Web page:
data loss.


Now, armed with that short list of options, let's help you decide which option best suits you. If you move around a lot, you go to school, work out of the office or travel for work a USB flash drive is often the simplest form of backup and allows you to move data between home, office or school without lugging a large drive around. we recommend these as a part of most peoples backup solution. Next you will want a more stable form of backup(harder to damage).

For your tougher backup device you will have to decided what kind of budget you have, how much data will need to be backed up and how often. If you have a great deal of data from several computers in your home or office you will likely want to use a NAS box or setup extra drive(s) in one of your existing desktops to use as a server. If you only have one or two computers or the budget just won't cover a RAID or NAS solutions you can simply purchase an external USB or eSATA hard drive, usually less than $100. This can be moved between computers and used for backing up.

Now remember to Sync your data. This means anything you update or create while away that is saved on your USB flash needs to be copied into your computer and your computer needs to be backed up onto the external drive or server.
For more information on backing up, verifying backups and different types of backup devices, visit my blog at http://www.aitsavemyfiles.com/armor-itrecoveryblog.php or search through the other tips available here on FixYa.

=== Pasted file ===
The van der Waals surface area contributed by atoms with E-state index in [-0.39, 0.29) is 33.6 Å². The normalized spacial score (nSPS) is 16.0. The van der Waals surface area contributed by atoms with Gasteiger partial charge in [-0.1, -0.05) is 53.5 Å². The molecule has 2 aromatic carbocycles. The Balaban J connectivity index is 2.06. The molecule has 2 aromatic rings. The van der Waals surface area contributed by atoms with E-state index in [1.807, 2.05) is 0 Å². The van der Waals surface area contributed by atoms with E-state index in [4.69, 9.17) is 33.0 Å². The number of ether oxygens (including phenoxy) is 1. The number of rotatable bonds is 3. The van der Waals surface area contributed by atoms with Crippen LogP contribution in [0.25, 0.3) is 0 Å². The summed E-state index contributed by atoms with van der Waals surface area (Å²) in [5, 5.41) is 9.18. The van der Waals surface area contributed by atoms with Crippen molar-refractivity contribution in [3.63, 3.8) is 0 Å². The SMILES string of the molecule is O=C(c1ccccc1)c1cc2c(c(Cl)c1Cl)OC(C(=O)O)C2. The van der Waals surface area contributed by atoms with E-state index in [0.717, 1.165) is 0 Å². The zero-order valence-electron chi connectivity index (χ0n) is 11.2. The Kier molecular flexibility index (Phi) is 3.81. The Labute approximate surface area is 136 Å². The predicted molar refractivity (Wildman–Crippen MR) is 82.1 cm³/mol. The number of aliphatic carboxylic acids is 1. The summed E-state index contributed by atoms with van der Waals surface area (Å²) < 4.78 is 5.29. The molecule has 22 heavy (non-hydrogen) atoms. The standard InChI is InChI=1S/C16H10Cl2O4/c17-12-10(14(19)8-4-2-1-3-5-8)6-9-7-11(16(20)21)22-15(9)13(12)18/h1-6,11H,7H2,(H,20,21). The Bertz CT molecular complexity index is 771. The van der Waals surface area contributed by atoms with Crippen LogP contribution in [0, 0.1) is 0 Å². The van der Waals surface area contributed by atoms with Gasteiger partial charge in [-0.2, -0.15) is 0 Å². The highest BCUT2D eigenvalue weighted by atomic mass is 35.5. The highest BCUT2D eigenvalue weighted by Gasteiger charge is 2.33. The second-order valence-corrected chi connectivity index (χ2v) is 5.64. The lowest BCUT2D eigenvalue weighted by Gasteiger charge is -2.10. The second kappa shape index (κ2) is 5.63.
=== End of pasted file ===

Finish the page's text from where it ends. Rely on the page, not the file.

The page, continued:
on Mar 19, 2010 | Computers & Internet

1 Answer

PowerEdge 4200 RAID 5 - 2 out of 4 failed. Getting "Operating System Not found". Option replace 1 drive of the two that failed. Option 2 replace both drives. Option 3 send all 4 drives for...


Hi,
If two drives have failed out of a RAID 5 array, unfortunately i'm pretty sure that means that the array has degraded beyond its redundancy level.
Advanced data recovery may be able to help with getting your data back, but I wouldn't pin your hopes on it. Once two discs fail, the array becomes degraded, and the data is irrecoverable.
Did you manage to make a backup before the drive(s) died?

Feb 02, 2011 | Dell PowerEdge 4200...

1 Answer

Symantec Backup Exec 11d compression


Unfortunately, the data types you described are already compressed.
Your hardware and software cannot compress it any further. In fact, compressing compressed files actually increases the file sizes. Don't worry, Backup Exec knows better than to compress compressed files so you can leave your settings in place.

The compressed capacity of a tape drive is a marketing ploy by the tape backup industry to make them more appealing. Yes, if your backup consisted entirely of uncompressed files you might get close to 75GB but never 80GB. You can only count on getting the uncompressed capacity of a tape.

Three options:
Obviously, a higher capacity tape drive will resolve this problem.
You could also swtich to using two tapes but you would have to load the second tape when you arrive for work in the morning and your backup would have to finish during the business day.
Finally, if you have some data that does not change frequently you could seperate it from your active data. Backup the active data on your regular backup. Now you can backup the "archived" data manually with a separate backup job. Once backed up you only have to back it up again when new data is added to the archive.

I hope this helps.